Stuff the turkey – it’s a test tube Christmas

Recipe instructions in the kit's book call for the use of syringes, ice baths and silicone tubes. Picture: Jane Barlow
Recipe instructions in the kit's book call for the use of syringes, ice baths and silicone tubes. Picture: Jane Barlow
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FORGET turkey and all the trimmings: this Christmas you could be dishing up a festive feast with test tubes and ­syringes.

A molecular cuisine kit has gone on sale that encourages wannabe Heston Blumenthals to cook up the sort of culinary wizardry more regularly found in the kitchen of his experimental restaurant the Fat Duck.

Purchasers are encouraged to try out dishes such as “foie gras, muscat and dark chocolate lollipops”, “pulled duck confit with white wine and ­orange spaghetti” and “puffed peanut chicken fries with ­pastis mayonnaise”.

But aspiring chefs may be a little perplexed by some of the recipe instructions in the kit’s accompanying book, which call for the use of syringes, ice baths and silicone tubes.

The kit, which costs £29.99 from Harvey Nichols in Edinburgh, includes ­pipettes, ­tubing, silicone moulds and other pieces of equipment more commonly found in the science lab than the domestic kitchen, and could make for a particularly explosive Christmas meal.

“It’s giving people the opportunity to create the sort of dishes they’ve seen on television or heard about at home,” said a spokesman for ­Harvey Nichols.

“It’s something that’s a bit different, it allows you to ­create a meal that looks ­spectacular and tastes quite exciting. If you’re having a dinner party around the festive ­season you can really play about with it and surprise your guests ­because it’s not going to be something they’re going to have anywhere else.”

However, Fiona Burrell, who runs the Edinburgh New Town Cookery School, was not convinced. “My view is that actually I would much rather people cooked real food and got to terms with balancing flavours and things like that,” she said. “It’s probably fun, and it’s ­always fascinating watching Heston Blumenthal do his thing, but it’s not what I think of as cooking.”

The kit guides the aspiring experimental home chef through a range of molecular processes such as making emulsions – sauces ranging from foams to mayonnaise – a range of gels – in which a number of flavours are combined­ into one gel – and spherification – introduced to molecular cooking in 2003 by now defunct Spanish restaurant El Bulli, where flavoured gel liquids form the shape of a sphere when plunged into an ice bath.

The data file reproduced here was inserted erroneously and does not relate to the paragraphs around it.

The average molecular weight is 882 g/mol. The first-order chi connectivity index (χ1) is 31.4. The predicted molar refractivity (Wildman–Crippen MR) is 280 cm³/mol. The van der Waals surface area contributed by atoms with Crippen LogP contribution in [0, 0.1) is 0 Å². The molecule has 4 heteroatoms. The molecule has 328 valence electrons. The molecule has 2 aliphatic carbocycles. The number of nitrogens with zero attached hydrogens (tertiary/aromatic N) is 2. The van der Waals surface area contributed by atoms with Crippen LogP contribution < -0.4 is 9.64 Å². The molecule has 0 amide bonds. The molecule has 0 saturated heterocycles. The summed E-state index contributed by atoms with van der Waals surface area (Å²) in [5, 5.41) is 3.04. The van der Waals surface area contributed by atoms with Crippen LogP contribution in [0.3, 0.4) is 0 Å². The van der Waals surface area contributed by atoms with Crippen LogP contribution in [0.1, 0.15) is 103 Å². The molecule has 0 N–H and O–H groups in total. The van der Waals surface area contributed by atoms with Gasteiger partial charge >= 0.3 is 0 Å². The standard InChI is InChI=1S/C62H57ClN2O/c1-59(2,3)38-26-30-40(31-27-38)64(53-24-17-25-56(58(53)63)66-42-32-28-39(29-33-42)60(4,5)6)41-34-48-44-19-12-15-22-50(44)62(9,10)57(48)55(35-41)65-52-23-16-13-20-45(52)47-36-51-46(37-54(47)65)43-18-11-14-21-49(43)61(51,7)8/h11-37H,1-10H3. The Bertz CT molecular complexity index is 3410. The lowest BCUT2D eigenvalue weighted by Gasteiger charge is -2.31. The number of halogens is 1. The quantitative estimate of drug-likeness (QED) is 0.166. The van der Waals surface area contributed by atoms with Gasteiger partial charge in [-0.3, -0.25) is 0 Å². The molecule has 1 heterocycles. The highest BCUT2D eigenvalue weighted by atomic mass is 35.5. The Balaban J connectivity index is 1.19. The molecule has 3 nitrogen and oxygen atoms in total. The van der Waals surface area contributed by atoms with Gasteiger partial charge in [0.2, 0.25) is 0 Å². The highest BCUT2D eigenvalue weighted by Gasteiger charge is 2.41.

Other recipes on offer ­include gelled pina colada, chocolate-balsamic macaroon, spherical tzatziki and apple and beet tea.

Roy Brett, head chef and proprietor at Ondine at the Missoni Hotel in Edinburgh, said: “It’s a bit of fun at the end of the day. You’ve got to take it for what it is – some people will enjoy cooking like that, but if anyone asks me round for Christmas lunch and it’s a test tube turkey roast, I’m not going.”

Molecular cooking has grown in popularity thanks in part to Blumenthal, who is ­renowned for the weird and wonderful creations in his restaurant the Fat Duck at Bray in Berkshire. On TV shows such as Heston’s Feasts, he has ­created dishes with liquid ­nitrogen and dry ice, and is known for dishes such as snail porridge, meat fruit and bacon and egg ice-cream.

The movement was founded in 1992 by French chemist Herve This and Hungarian physicist Nicholas Kurti, who applied scientific methods to cooking food including ­making meringue in a vacuum ­chamber and cooking sausages across a car battery.

Kurti explained his fascination for the cooking method by saying: “I think it is a sad reflection on our civilisation that while we can and do measure the temperature in the atmosphere of Venus we do not know what goes on inside our souffles.”

Burrell said the popularisation of molecular cooking could, however, spell its demise. “In the 1980s you had people bringing in nouvelle cuisine and some did it very well but the more it expands into the world the more it gets diluted, and as it went further away from the original concept it started to get itself a bad name and people moved on. I suspect with chefs in kitchens the more that happens with molecular cooking the more they will just move on to the next new thing.”

Brett added: “Some people can handle that type of cooking very well, but there are very few in the professional market who can. There have been lots of attempts at what Heston and El Bulli do and they’ve not done particularly well, but in the right hands it can be really good.